XM Group - Analytics

    XM Group

    602.25 6.75/10
    70% of positive reviews
    Real

    Kuroda backtracks on more Bank of Japan easing for now

    Bank of Japan Governor Haruhiko Kuroda signalled on Monday that the Bank is in no rush to cut rates further into negative territory. Kuroda said at a speech in Tokyo that the Bank of Japan will want to monitor the effects of negative interest rates which it introduced in January before cutting them further. The remarks point to a bit of a turnaround for Kuroda who had been indicating since the January decision that rates are likely to be reduced further.

    The Bank of Japan shocked markets in January when it unexpectedly cut the interest rate on some current accounts held by financial firms at the central bank into negative territory from 0.1% to -0.1%. The move temporarily pushed the yen lower against other currencies, triggering a 5% rally in Japanese stocks. However, the effect didn’t last long as a fresh round of turbulence rocked global financial markets and risk aversion set in, increasing demand for safe-haven assets such as the yen This drove the Japanese currency to its highest against the dollar since October 2014 as the dollar dropped over 8% to below 111 yen. Stocks also fell back, with the Nikkei 225 index sliding 16% in two weeks before making a partial recovery.

    In his speech, Kuroda defended the Bank’s negative interest rate policy arguing that negative rates should reduce the incentive for financial institutions to exchange government bonds for current accounts at the BoJ. Forcing banks to instead lend out the money should make the BoJ’s quantitative and qualitative easing (QQE) program more effective. Kuroda added that the combination of QQE with negative rates should benefit individuals and businesses and help the country defeat deflation. However, he also acknowledged that negative rates may have some adverse impact on banks’ earnings.

    Market reaction to the speech was limited as the dollar was already in retreat from Friday’s highs at the start of trading on Monday. The dollar was back below 114 yen and stood at 113.56 yen at 12:00 GMT. Meanwhile, Tokyo stocks ended a 4-day winning streak to close 0.6% lower on Monday.

    The Bank of Japan has come under fire over its negative rates policy as markets have so far judged it to have failed in boosting stocks and weakening the yen. The central bank has already had to push back its forecasts several times of when it expects to achieve inflation of 2%. Some analysts expect the BoJ will again lower its growth and inflation outlook in its next quarterly report in April.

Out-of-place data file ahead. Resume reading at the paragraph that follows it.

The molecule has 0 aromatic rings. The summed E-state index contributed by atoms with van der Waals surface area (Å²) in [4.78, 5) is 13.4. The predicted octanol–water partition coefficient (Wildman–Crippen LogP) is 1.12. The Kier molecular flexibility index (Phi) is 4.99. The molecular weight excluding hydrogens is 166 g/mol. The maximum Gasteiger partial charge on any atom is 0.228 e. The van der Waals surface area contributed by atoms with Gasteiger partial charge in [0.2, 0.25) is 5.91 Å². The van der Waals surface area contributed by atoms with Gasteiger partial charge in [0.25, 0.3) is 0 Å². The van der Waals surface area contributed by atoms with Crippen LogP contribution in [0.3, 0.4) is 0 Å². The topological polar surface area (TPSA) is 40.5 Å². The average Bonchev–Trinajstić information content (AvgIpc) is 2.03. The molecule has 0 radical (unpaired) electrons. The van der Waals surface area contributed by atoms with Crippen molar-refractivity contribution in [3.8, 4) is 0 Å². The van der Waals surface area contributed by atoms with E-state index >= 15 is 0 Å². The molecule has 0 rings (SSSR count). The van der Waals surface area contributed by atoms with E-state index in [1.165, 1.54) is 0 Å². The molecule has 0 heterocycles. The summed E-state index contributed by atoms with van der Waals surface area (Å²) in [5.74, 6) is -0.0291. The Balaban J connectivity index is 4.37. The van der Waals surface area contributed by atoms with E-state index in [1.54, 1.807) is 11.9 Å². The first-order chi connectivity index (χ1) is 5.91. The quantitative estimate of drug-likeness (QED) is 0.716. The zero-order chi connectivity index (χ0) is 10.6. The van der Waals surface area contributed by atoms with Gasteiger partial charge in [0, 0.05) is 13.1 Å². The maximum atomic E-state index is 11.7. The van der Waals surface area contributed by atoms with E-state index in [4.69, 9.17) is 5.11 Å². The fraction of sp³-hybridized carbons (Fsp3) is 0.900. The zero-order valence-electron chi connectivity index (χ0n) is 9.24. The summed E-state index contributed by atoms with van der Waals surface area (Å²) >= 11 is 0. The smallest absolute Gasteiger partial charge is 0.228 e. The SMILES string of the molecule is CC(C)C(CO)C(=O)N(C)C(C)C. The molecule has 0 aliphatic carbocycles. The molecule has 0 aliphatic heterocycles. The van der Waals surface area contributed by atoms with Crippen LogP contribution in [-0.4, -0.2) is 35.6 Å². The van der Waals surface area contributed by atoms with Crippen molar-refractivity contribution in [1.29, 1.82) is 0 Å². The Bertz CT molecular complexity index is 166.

But further easing is looking less likely for the moment as the economy appears to be weathering the latest economic storm reasonably well and divisions within the Bank’s policy board on the need for more stimulus make such a move more difficult. January’s cut in rates was approved by a tight margin of 5-4 and many board members are uncomfortable with increasing the size of the already massive QQE program further.

    The wait-and-see approach however, did not stop Kuroda from reiterating the Bank’s readiness to adjust policy if necessary. He also attempted to dispel concerns that QQE cannot be expanded further if needed.

    Today’s comments are more likely to create confusion in the BoJ’s policy than to settle any market concerns. Even if further easing is ruled out in the near future, uncertainty remains on the future direction of monetary policy in Japan as the central bank could yet surprise markets with policy adjustments if inflation fails to rise towards the 2% target by 2017. The lack of policy direction by the BoJ is more likely to drive the yen up than down, especially now that the dollar rally has paused and risk aversion keeps making a comeback.

    Risk Warning: Forex, Commodities, Options and CFDs (OTC Trading) are leveraged products that carry a substantial risk of loss up to your invested capital and may not be suitable for everyone. Please ensure that you fully understand the risks involved and do not invest money you cannot afford to lose. Please refer to our full Risk Disclosure.


    To leave a comment you must or Join us


    By visiting our website and services, you agree to the conditions of use of cookies. Learn more
    I agree